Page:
Blocking on multiple queues (revisited)

jcwren wrote on Wednesday, March 12, 2008:

Back in 2005/2006 there was some discussion about being able to block on multiple queues.  An example was given of a task waiting on two serial port queues and using a queue ID in the structure to determine the source.  This works well enough for queues of a similar type, but starts to break down when you have queues of differing types.  It also makes for less generic (and therefore easily reusable) code.

What I’d really like to see is an extension to xQueueReceive(), which I’ll call xQueueReceiveMultiple().  What I envision as an interface would be passing an array of xQueueHandles, the number of elements in the array, and a timeout value.  The return value would be the index of the queue handle which has data ready, or a value to indicate a timeout. 

My main application for this comes from user interfaces, where the main control task is waiting for timers to expire (the timers are implemented as a task, where a number of timers can be created without regard to their timeout value, and they’ll fire in order.  The RTC is used so the timer task can block), keyboard characters to be pressed, and serial or USB data to arrive.

It’s certainly possible to implement this by polling the various queues, but it lacks two important things:  The first is power management.  Since all my I/O is interrupt driven, I can put the processor into a low power mode.  The second (and arguably more important) is elegance.  It just ain’t there.

You mentioned recently about some nifty new improvements to FreeRTOS.  Any chance that support for blocking on multiple queues would be one of them?


rtel wrote on Wednesday, March 12, 2008:

Adding blocking on multiple queues is difficult using the current implementation - without compromising the code size at least.  Part of what makes so small is the embedding of event control within the queue and task primitives, rather than having it separate.

I am in active discussions currently with somebody regarding implementing event flags which would sort of do what you want, but I have yet to come up with (or have a suggestion put to me) an implementation for this that would be fast/deterministic.  Most implementations require lists to be traversed from within critical sections which is a big ‘no’ as far as I’m concerned.  The scheduler locking mechanism employed by could be used to alleviate this but it would not be elegant.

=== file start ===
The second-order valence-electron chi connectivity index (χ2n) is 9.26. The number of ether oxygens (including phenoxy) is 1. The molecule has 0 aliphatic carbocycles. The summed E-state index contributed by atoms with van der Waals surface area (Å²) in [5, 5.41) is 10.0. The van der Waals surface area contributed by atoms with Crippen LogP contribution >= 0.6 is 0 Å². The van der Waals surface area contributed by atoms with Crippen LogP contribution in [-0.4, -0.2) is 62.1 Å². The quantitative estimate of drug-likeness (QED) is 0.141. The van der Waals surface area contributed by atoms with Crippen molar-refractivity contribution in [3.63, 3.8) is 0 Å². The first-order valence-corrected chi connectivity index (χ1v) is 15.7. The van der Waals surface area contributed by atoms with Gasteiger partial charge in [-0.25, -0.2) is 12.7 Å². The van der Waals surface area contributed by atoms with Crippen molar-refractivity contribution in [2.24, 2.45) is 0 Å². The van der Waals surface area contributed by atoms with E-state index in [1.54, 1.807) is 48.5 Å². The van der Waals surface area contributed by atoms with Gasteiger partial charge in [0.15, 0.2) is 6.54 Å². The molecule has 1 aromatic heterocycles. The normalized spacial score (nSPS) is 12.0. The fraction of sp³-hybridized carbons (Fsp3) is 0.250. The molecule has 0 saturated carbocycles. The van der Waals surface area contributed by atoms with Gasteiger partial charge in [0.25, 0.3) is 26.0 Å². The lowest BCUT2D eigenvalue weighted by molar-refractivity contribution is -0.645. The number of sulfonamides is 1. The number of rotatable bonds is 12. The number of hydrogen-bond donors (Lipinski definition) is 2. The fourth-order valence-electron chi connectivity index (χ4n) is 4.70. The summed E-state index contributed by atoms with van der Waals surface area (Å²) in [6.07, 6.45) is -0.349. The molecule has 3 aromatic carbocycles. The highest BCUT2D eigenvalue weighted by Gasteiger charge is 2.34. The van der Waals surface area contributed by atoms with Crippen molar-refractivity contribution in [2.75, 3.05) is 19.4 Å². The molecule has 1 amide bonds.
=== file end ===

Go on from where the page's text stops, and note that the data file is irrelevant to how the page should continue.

Can your controller task not get all the data from the various sources on one queue by posting a structure to the queue:

typedef struct
____portBASE_TYPE xDataType;
____void *pxData;
} xQueueData;

Where xDataType could be a constant or enum to say whether the data pointed to by pxData is a keypress, USB data, or any other type of data.

I think this type of scheme might be what you have discounted in your post, but I’m not sure.

If you blocked on multiple queues, how would you know which queue it was that caused you to unblock?


jcwren wrote on Wednesday, March 12, 2008:

>If you blocked on multiple queues, how would you know which queue it was that caused you to unblock?

In my suggested implementation where an array of queues is passed in to block on, the function would return the index entry of the array that unblocked.  A timeout would be indicated by either a -1, returning a value larger than the number of entries in the array, or possibly reserving index 0 to indicate a time (don’t like that idea much).

On the suggestion for adding a queue data or ID type, that’s certainly doable.  It just means queues are larger (admittedly, by only a byte or int), but I feel it removes a degree of portability.  It requires all projects that might re-use this code to implement queues with an ID byte.

I understand what you’re saying about the fast/deterministic issue. 


anonymous wrote on Thursday, March 13, 2008:

For event flags if there is only one ‘consumer’, then whenever a flags get set they can be posted to a queue that the consumer waits on. Flags can be cleared (typically by the comsumer) without queueing. The flags themselves are protected by a mutex or semaphore (so it is a 2 queue implementation, actually).

This scheme doesn’t need kernel changes, just a veneer over the queue primitive (like semaphores).

This is just a proposal. I have thought about it in the past but have never actually implemented it. Maybe there are some gotcha’s I haven’t picked upon.

I think event flags can then be used to front waiting on multiple queues. That’s where I started myself in fact, but never implemented the scheme because another design presented itself. It is based on an event registration/distribution mechanism more appropriate to our situation.